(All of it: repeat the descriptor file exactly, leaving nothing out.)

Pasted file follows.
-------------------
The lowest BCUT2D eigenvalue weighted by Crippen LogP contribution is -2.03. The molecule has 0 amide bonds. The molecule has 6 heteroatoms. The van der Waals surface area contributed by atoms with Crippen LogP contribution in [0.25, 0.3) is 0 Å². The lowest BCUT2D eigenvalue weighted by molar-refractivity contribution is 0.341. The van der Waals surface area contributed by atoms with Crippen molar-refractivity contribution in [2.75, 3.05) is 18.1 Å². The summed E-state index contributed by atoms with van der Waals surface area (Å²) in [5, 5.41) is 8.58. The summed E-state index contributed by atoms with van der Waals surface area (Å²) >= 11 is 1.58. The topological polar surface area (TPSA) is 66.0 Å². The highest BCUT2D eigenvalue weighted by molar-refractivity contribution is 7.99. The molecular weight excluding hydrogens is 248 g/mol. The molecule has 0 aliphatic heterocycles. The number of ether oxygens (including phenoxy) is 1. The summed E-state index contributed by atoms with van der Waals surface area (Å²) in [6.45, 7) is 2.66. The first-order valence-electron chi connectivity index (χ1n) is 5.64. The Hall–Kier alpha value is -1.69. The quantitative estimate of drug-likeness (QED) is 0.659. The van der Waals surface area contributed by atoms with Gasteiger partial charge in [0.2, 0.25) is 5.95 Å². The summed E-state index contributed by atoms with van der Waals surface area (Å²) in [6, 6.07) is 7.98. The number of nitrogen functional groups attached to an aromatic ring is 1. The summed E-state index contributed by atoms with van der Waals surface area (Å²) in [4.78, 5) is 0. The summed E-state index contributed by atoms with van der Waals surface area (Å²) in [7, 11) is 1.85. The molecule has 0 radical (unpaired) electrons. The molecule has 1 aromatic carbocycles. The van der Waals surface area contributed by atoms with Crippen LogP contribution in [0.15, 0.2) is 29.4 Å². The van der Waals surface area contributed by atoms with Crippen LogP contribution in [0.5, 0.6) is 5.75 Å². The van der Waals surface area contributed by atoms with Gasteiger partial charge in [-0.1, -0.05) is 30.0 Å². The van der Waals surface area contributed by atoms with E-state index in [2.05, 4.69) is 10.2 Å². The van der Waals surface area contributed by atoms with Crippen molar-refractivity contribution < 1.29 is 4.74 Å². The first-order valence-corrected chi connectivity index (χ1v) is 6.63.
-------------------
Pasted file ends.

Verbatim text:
The lowest BCUT2D eigenvalue weighted by Crippen LogP contribution is -2.03. The molecule has 0 amide bonds. The molecule has 6 heteroatoms. The van der Waals surface area contributed by atoms with Crippen LogP contribution in [0.25, 0.3) is 0 Å². The lowest BCUT2D eigenvalue weighted by molar-refractivity contribution is 0.341. The van der Waals surface area contributed by atoms with Crippen molar-refractivity contribution in [2.75, 3.05) is 18.1 Å². The summed E-state index contributed by atoms with van der Waals surface area (Å²) in [5, 5.41) is 8.58. The summed E-state index contributed by atoms with van der Waals surface area (Å²) >= 11 is 1.58. The topological polar surface area (TPSA) is 66.0 Å². The highest BCUT2D eigenvalue weighted by molar-refractivity contribution is 7.99. The molecular weight excluding hydrogens is 248 g/mol. The molecule has 0 aliphatic heterocycles. The number of ether oxygens (including phenoxy) is 1. The summed E-state index contributed by atoms with van der Waals surface area (Å²) in [6.45, 7) is 2.66. The first-order valence-electron chi connectivity index (χ1n) is 5.64. The Hall–Kier alpha value is -1.69. The quantitative estimate of drug-likeness (QED) is 0.659. The van der Waals surface area contributed by atoms with Gasteiger partial charge in [0.2, 0.25) is 5.95 Å². The summed E-state index contributed by atoms with van der Waals surface area (Å²) in [6, 6.07) is 7.98. The number of nitrogen functional groups attached to an aromatic ring is 1. The summed E-state index contributed by atoms with van der Waals surface area (Å²) in [4.78, 5) is 0. The summed E-state index contributed by atoms with van der Waals surface area (Å²) in [7, 11) is 1.85. The molecule has 0 radical (unpaired) electrons. The molecule has 1 aromatic carbocycles. The van der Waals surface area contributed by atoms with Crippen LogP contribution in [0.15, 0.2) is 29.4 Å². The van der Waals surface area contributed by atoms with Crippen LogP contribution in [0.5, 0.6) is 5.75 Å². The van der Waals surface area contributed by atoms with Gasteiger partial charge in [-0.1, -0.05) is 30.0 Å². The van der Waals surface area contributed by atoms with E-state index in [2.05, 4.69) is 10.2 Å². The van der Waals surface area contributed by atoms with Crippen molar-refractivity contribution < 1.29 is 4.74 Å². The first-order valence-corrected chi connectivity index (χ1v) is 6.63.